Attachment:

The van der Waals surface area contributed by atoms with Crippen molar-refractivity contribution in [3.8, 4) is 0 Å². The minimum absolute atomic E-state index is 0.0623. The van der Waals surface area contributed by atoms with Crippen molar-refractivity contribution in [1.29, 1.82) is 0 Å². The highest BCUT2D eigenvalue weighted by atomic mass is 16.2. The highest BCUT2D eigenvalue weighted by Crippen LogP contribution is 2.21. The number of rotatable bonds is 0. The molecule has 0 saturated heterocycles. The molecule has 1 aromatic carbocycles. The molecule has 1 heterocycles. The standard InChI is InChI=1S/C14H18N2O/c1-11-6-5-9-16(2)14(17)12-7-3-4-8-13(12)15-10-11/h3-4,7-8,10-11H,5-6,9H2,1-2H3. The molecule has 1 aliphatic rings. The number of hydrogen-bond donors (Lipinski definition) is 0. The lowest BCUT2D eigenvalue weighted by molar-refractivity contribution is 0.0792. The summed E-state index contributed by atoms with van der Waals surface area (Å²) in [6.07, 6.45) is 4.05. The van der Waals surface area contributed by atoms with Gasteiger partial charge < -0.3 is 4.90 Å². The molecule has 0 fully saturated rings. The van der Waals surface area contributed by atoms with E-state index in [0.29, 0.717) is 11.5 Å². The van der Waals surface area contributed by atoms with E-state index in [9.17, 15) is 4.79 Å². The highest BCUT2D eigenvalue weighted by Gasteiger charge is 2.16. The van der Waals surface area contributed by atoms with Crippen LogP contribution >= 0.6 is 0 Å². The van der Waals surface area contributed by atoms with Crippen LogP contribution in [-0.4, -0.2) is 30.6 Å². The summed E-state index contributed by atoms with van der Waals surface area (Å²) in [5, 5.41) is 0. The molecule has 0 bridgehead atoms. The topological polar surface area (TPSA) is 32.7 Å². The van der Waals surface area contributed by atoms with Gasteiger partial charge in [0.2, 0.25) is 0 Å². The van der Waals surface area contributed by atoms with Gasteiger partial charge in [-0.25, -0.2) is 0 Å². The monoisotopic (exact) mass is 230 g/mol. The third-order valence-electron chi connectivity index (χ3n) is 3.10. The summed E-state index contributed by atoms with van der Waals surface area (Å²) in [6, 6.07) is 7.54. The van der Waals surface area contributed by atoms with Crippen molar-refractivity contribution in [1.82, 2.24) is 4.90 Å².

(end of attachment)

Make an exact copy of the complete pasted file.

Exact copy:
The van der Waals surface area contributed by atoms with Crippen molar-refractivity contribution in [3.8, 4) is 0 Å². The minimum absolute atomic E-state index is 0.0623. The van der Waals surface area contributed by atoms with Crippen molar-refractivity contribution in [1.29, 1.82) is 0 Å². The highest BCUT2D eigenvalue weighted by atomic mass is 16.2. The highest BCUT2D eigenvalue weighted by Crippen LogP contribution is 2.21. The number of rotatable bonds is 0. The molecule has 0 saturated heterocycles. The molecule has 1 aromatic carbocycles. The molecule has 1 heterocycles. The standard InChI is InChI=1S/C14H18N2O/c1-11-6-5-9-16(2)14(17)12-7-3-4-8-13(12)15-10-11/h3-4,7-8,10-11H,5-6,9H2,1-2H3. The molecule has 1 aliphatic rings. The number of hydrogen-bond donors (Lipinski definition) is 0. The lowest BCUT2D eigenvalue weighted by molar-refractivity contribution is 0.0792. The summed E-state index contributed by atoms with van der Waals surface area (Å²) in [6.07, 6.45) is 4.05. The van der Waals surface area contributed by atoms with Gasteiger partial charge < -0.3 is 4.90 Å². The molecule has 0 fully saturated rings. The van der Waals surface area contributed by atoms with E-state index in [0.29, 0.717) is 11.5 Å². The van der Waals surface area contributed by atoms with E-state index in [9.17, 15) is 4.79 Å². The highest BCUT2D eigenvalue weighted by Gasteiger charge is 2.16. The van der Waals surface area contributed by atoms with Crippen LogP contribution >= 0.6 is 0 Å². The van der Waals surface area contributed by atoms with Crippen LogP contribution in [-0.4, -0.2) is 30.6 Å². The summed E-state index contributed by atoms with van der Waals surface area (Å²) in [5, 5.41) is 0. The molecule has 0 bridgehead atoms. The topological polar surface area (TPSA) is 32.7 Å². The van der Waals surface area contributed by atoms with Gasteiger partial charge in [0.2, 0.25) is 0 Å². The van der Waals surface area contributed by atoms with Gasteiger partial charge in [-0.25, -0.2) is 0 Å². The monoisotopic (exact) mass is 230 g/mol. The third-order valence-electron chi connectivity index (χ3n) is 3.10. The summed E-state index contributed by atoms with van der Waals surface area (Å²) in [6, 6.07) is 7.54. The van der Waals surface area contributed by atoms with Crippen molar-refractivity contribution in [1.82, 2.24) is 4.90 Å².